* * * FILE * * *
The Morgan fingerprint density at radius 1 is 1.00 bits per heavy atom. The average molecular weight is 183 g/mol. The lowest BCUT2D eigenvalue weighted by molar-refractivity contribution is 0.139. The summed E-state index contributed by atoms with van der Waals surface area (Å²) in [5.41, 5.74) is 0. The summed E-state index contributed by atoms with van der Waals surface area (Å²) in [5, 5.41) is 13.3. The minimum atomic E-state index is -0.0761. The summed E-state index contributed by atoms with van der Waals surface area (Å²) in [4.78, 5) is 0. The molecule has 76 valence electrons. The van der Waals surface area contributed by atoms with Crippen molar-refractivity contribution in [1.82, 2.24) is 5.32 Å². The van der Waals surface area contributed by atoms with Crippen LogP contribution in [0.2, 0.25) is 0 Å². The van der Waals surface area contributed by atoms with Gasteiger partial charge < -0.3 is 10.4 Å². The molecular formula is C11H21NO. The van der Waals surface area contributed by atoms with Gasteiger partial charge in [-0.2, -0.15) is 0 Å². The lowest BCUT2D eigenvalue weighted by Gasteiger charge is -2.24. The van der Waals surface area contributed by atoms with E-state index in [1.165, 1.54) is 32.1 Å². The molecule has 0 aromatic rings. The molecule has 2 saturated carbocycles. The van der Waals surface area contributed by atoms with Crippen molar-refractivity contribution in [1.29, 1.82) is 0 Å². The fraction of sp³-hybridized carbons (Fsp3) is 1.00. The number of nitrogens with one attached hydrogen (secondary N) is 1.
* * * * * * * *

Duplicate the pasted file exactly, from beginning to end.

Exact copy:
The Morgan fingerprint density at radius 1 is 1.00 bits per heavy atom. The average molecular weight is 183 g/mol. The lowest BCUT2D eigenvalue weighted by molar-refractivity contribution is 0.139. The summed E-state index contributed by atoms with van der Waals surface area (Å²) in [5.41, 5.74) is 0. The summed E-state index contributed by atoms with van der Waals surface area (Å²) in [5, 5.41) is 13.3. The minimum atomic E-state index is -0.0761. The summed E-state index contributed by atoms with van der Waals surface area (Å²) in [4.78, 5) is 0. The molecule has 76 valence electrons. The van der Waals surface area contributed by atoms with Crippen molar-refractivity contribution in [1.82, 2.24) is 5.32 Å². The van der Waals surface area contributed by atoms with Crippen LogP contribution in [0.2, 0.25) is 0 Å². The van der Waals surface area contributed by atoms with Gasteiger partial charge < -0.3 is 10.4 Å². The molecular formula is C11H21NO. The van der Waals surface area contributed by atoms with Gasteiger partial charge in [-0.2, -0.15) is 0 Å². The lowest BCUT2D eigenvalue weighted by Gasteiger charge is -2.24. The van der Waals surface area contributed by atoms with E-state index in [1.165, 1.54) is 32.1 Å². The molecule has 0 aromatic rings. The molecule has 2 saturated carbocycles. The van der Waals surface area contributed by atoms with Crippen molar-refractivity contribution in [1.29, 1.82) is 0 Å². The fraction of sp³-hybridized carbons (Fsp3) is 1.00. The number of nitrogens with one attached hydrogen (secondary N) is 1.